AUSTIN, Texas (AP) — Texas oil and gas regulators say there is no evidence that a record 4.0 earthquake last month in the northern part of the state was caused by injecting oilfield waste into underground wells.
The Texas Railroad Commission said Friday it reached that conclusion after testing five disposal wells in Johnson County. The May earthquake didn't cause any serious damage or injuries. It was the largest in recorded history in North Texas.
Marcellus and Utica Shale driller American Energy Appalachia Holdings LLC is changing its name to Ascent Resources LLC, and becoming independent of Aubrey McClendon’s American Energy Partners, the Pittsburgh Post-Gazette reports.
A Bentek Energy analyst told a symposium that utilities in the U.S. -– at an average of more than 30 billion cubic feet per day -- were burning more natural gas than predicted for the week and the month, Platts reports, noting that the development could push prices higher.
FORT WORTH, Texas (AP) — A natural gas extraction company controlled by energy giant Exxon Mobil sought to prove Wednesday that it is not to blame for a recent rash of small earthquakes in North Texas, telling a powerful state agency that it believes the earthquakes occurred naturally.
XTO Energy submitted evidence to the Texas Railroad Commission, which regulates the state's massive oil and gas industry, during a hearing that will test the agency's willingness to suspend permits for injection wells based on seismology. The wells store wastewater from hydraulic fracturing, which has opened vast reserves of natural gas in North Texas but critics blame for causing small earthquakes.
MEXICO CITY (AP) — Mexico's state-owned oil company says it found four shallow-water offshore oil and gas fields in the Gulf of Mexico with total possible reserves of 350 million barrels of crude equivalent.
The Pemex company did not say how much of that total were proven or probable reserves.
Testifying Wednesday before the Texas Railroad Commission, which regulates oil and gas operations, representatives of Exxon Mobil subsidiary XTO Energy said the earthquakes that have been taking place in the Dallas area are due entirely to natural causes, The Wall Street Journal reports.
At a ribbon-cutting ceremony for a $200 million expansion on its La Porte gas plant in Texas, a top Linde executive said the company plans more investment to take advantage of cheap shale gas, FuelFix reports.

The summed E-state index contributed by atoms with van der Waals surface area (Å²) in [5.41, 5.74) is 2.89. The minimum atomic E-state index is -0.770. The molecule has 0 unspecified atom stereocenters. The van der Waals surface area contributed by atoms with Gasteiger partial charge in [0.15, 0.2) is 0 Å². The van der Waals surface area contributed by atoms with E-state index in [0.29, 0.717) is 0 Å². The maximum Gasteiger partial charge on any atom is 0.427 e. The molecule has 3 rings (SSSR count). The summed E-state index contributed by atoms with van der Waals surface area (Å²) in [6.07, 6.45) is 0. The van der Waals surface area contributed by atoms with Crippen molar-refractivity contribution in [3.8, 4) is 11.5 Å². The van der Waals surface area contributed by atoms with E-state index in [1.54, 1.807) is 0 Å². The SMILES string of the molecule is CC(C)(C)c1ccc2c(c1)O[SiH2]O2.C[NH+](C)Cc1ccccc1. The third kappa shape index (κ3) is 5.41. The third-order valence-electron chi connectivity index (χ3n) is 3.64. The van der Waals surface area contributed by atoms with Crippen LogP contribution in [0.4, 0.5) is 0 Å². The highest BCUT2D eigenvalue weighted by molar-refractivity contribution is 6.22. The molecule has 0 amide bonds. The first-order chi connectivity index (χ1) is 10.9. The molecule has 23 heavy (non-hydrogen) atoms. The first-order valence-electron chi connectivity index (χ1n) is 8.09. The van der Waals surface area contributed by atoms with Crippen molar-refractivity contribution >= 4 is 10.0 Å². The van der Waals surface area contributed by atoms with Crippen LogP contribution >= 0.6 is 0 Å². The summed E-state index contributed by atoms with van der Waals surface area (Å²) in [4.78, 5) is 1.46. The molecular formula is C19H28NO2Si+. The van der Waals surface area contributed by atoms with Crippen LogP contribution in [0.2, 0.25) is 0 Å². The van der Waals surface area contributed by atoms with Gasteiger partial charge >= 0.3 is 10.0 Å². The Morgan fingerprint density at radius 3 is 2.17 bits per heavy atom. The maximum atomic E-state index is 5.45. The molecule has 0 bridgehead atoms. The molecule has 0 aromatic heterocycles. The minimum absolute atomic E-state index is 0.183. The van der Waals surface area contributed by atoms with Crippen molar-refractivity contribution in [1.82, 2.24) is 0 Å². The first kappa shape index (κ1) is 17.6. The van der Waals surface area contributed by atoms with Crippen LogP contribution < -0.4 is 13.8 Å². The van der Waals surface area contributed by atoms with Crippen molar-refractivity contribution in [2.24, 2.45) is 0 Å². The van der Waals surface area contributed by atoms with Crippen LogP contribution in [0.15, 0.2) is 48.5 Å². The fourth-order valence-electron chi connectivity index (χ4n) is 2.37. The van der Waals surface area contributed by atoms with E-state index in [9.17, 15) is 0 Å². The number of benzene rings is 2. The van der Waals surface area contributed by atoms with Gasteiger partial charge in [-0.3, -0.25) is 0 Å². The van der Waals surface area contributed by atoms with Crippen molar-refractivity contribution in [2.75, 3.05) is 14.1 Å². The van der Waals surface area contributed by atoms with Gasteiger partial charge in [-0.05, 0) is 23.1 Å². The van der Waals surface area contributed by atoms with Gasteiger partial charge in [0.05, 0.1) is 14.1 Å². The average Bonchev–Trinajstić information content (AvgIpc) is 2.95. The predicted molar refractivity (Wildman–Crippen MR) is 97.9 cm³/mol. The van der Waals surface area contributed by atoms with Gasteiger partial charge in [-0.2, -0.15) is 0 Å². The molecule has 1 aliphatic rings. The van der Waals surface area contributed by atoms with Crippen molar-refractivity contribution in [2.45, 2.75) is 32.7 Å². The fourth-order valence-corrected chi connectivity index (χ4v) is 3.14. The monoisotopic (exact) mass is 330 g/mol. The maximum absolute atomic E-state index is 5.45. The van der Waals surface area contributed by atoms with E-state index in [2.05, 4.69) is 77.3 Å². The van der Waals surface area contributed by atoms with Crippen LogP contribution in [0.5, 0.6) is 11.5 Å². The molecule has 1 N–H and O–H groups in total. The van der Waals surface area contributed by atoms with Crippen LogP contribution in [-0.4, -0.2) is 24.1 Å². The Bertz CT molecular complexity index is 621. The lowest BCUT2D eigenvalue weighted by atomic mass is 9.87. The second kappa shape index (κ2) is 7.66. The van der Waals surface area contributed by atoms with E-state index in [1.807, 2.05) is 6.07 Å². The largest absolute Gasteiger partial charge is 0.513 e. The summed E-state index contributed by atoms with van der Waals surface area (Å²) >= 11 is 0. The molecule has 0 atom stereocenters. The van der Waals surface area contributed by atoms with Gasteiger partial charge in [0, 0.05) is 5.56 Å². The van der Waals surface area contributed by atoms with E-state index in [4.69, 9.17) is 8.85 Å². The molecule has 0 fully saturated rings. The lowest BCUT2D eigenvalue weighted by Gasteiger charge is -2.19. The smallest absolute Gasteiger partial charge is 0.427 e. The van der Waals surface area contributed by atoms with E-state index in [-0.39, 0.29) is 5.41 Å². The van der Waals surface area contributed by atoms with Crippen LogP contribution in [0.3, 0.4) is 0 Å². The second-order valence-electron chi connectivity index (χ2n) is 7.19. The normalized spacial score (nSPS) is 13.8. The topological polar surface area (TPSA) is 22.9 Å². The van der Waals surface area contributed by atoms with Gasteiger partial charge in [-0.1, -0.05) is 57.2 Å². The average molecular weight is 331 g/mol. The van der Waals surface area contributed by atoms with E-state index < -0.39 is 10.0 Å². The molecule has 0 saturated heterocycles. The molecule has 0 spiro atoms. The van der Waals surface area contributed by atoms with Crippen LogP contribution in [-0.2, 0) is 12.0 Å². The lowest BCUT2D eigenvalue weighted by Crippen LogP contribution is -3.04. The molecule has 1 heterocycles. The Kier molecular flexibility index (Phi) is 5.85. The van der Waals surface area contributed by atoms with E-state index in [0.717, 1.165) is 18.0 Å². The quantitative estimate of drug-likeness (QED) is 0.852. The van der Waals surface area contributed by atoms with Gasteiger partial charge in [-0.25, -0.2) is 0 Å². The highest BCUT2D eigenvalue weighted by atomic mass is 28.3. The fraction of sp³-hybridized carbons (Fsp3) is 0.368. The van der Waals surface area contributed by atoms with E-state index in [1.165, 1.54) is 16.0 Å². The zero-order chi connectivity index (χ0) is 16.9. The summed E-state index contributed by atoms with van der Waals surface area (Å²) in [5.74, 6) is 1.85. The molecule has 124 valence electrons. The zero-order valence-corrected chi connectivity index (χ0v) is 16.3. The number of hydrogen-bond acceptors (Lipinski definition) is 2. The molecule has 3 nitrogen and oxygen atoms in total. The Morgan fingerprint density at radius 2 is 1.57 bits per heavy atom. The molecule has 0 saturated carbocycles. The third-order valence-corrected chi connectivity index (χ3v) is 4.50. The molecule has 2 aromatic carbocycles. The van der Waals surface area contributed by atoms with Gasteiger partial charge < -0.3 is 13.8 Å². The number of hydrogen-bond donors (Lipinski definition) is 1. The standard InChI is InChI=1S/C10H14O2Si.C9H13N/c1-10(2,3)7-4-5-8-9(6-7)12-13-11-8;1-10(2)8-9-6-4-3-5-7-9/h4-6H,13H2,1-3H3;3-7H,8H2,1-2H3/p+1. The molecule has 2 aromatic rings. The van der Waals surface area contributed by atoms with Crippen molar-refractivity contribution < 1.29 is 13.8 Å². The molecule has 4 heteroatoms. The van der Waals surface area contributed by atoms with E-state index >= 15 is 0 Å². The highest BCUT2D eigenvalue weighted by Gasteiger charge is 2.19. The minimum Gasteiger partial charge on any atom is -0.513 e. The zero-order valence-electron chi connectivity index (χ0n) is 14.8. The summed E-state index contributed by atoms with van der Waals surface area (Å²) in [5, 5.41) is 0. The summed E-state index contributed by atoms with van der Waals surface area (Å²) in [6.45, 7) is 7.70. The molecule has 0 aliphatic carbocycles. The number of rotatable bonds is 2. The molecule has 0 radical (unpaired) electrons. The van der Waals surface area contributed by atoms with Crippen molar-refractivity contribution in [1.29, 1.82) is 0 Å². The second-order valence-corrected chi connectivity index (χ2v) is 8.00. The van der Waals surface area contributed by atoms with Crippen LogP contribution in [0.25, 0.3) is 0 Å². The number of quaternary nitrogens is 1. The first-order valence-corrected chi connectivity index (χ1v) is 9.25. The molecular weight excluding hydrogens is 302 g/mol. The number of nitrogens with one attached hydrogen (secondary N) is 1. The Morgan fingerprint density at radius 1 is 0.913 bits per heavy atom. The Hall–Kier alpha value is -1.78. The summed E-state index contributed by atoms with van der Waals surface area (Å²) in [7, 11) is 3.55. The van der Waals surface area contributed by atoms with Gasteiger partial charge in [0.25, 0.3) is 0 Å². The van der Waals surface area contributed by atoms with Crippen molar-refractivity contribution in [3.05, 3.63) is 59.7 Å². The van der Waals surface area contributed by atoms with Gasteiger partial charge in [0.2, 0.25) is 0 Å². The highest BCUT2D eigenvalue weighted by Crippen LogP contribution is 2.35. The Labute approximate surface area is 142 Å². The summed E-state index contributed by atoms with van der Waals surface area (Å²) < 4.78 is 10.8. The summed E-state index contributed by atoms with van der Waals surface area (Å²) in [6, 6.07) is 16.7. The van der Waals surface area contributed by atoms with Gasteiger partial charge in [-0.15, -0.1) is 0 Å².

NEW YORK (AP) — A poorly crafted joint in a plastic Consolidated Edison gas line and an 8-year-old break in an old city sewer line were the likely causes of an explosion that killed eight people in New York City last year, federal investigators said Tuesday.
The weakness of the plastic pipe joint was exposed because the soil that supported it was washed away by groundwater flowing into a gaping hole in the brick sewer line, the National Transportation Safety Board said.
The Obama administration may be backing away from its insistence that future coal-burning power plants use carbon capture technology, settling instead on a requirement for ultra-supercritical technology in the Environmental Protection Agency's Clean Power Plan, E&E reports.
The U.S. Army Corps of Engineers argued that the Environmental Protection Agency's Clean Water Rule lacks a sound scientific basis in memos made public by the House Oversight and Government Reform Committee Thursday, The Hill reports.
The Department of Energy has agreed to rework its proposed efficiency standards for walk-in freezers and coolers, according to the Air-Conditioning, Heating and Refrigeration Institute, which says it has reached a settlement with the DOE over the issue, The Hill reports.
Sen. Martin Heinrich, D-N.M. says some other Democrats may be willing to go along with him and Sen. Angus King, I-Me., in a willingness to support legislation lifting the ban on U.S. crude exports if it also backs renewable energy such as wind and solar, E&E reports.
Despite data from the Energy Information Administration showing that U.S. crude production peaked at almost 9.7 million barrels a day in March, news of an increase in oil rig count this week piled more pressure on prices. U.S. benchmark crude slumped $1.40, or 2.9 percent, to settle at $47.12 a barrel on the Nymex, while in London, Brent dropped $1.10 to $52.26, its lowest settlement since January, The Wall Street Journal reports.
Chevron is getting nearly a third more oil and gas from its wells in the Permian Basin, and is paying less for oilfield services as well—but even so, its second quarter profits dove 90 percent on lower crude prices, FuelFix reports.
Hess has increased its production forecast for its Bakken Shale operations to up to 110,000 barrels of oil equivalent per day, despite the company dropping the number of rigs it’s operating in the play, Platts reports.
Many witnesses testifying at the first Interior Department hearing on the future of the federal coal program—which was attended by Secretary Sally Jewell—said they wanted to see higher royalty rates to raise more money for U.S. taxpayers, High Country News reports.
Senior creditors for Alpha Natural Resources Inc. will loan money to the beleaguered Virginia-based coal company to help it get through bankruptcy, a filing for which could come as early as Monday, Bloomberg reports.
Although Thursday’s peak demand of 67,624 megawatts didn’t break the all-time record as the Electric Reliability Council of Texas had feared, it's been a huge week for demand, and the grid operator expects high usage throughout the summer, FuelFix reports.